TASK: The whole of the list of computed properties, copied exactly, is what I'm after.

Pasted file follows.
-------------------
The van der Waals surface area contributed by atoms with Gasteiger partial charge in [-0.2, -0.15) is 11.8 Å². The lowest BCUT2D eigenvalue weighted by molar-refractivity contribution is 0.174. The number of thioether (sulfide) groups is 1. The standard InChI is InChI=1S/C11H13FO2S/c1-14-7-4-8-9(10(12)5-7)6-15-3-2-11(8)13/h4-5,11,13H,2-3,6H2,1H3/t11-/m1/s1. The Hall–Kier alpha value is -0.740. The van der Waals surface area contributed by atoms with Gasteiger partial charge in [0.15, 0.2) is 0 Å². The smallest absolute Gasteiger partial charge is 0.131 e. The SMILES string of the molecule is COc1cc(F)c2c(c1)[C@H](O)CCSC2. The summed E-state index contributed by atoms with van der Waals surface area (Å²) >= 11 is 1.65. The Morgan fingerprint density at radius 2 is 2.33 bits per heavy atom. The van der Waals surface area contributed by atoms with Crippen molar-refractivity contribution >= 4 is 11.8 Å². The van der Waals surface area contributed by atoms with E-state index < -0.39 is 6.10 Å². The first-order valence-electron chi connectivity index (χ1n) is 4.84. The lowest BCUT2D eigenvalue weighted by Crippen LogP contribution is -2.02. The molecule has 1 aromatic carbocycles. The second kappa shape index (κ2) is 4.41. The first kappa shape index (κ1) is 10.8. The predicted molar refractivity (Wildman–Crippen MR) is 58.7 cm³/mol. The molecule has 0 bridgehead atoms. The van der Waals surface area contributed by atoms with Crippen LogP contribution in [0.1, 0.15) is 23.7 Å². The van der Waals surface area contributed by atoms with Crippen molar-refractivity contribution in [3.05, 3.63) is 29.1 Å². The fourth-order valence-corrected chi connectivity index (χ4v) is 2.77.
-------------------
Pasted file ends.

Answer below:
The van der Waals surface area contributed by atoms with Gasteiger partial charge in [-0.2, -0.15) is 11.8 Å². The lowest BCUT2D eigenvalue weighted by molar-refractivity contribution is 0.174. The number of thioether (sulfide) groups is 1. The standard InChI is InChI=1S/C11H13FO2S/c1-14-7-4-8-9(10(12)5-7)6-15-3-2-11(8)13/h4-5,11,13H,2-3,6H2,1H3/t11-/m1/s1. The Hall–Kier alpha value is -0.740. The van der Waals surface area contributed by atoms with Gasteiger partial charge in [0.15, 0.2) is 0 Å². The smallest absolute Gasteiger partial charge is 0.131 e. The SMILES string of the molecule is COc1cc(F)c2c(c1)[C@H](O)CCSC2. The summed E-state index contributed by atoms with van der Waals surface area (Å²) >= 11 is 1.65. The Morgan fingerprint density at radius 2 is 2.33 bits per heavy atom. The van der Waals surface area contributed by atoms with Crippen molar-refractivity contribution >= 4 is 11.8 Å². The van der Waals surface area contributed by atoms with E-state index < -0.39 is 6.10 Å². The first-order valence-electron chi connectivity index (χ1n) is 4.84. The lowest BCUT2D eigenvalue weighted by Crippen LogP contribution is -2.02. The molecule has 1 aromatic carbocycles. The second kappa shape index (κ2) is 4.41. The first kappa shape index (κ1) is 10.8. The predicted molar refractivity (Wildman–Crippen MR) is 58.7 cm³/mol. The molecule has 0 bridgehead atoms. The van der Waals surface area contributed by atoms with Crippen LogP contribution in [0.1, 0.15) is 23.7 Å². The van der Waals surface area contributed by atoms with Crippen molar-refractivity contribution in [3.05, 3.63) is 29.1 Å². The fourth-order valence-corrected chi connectivity index (χ4v) is 2.77.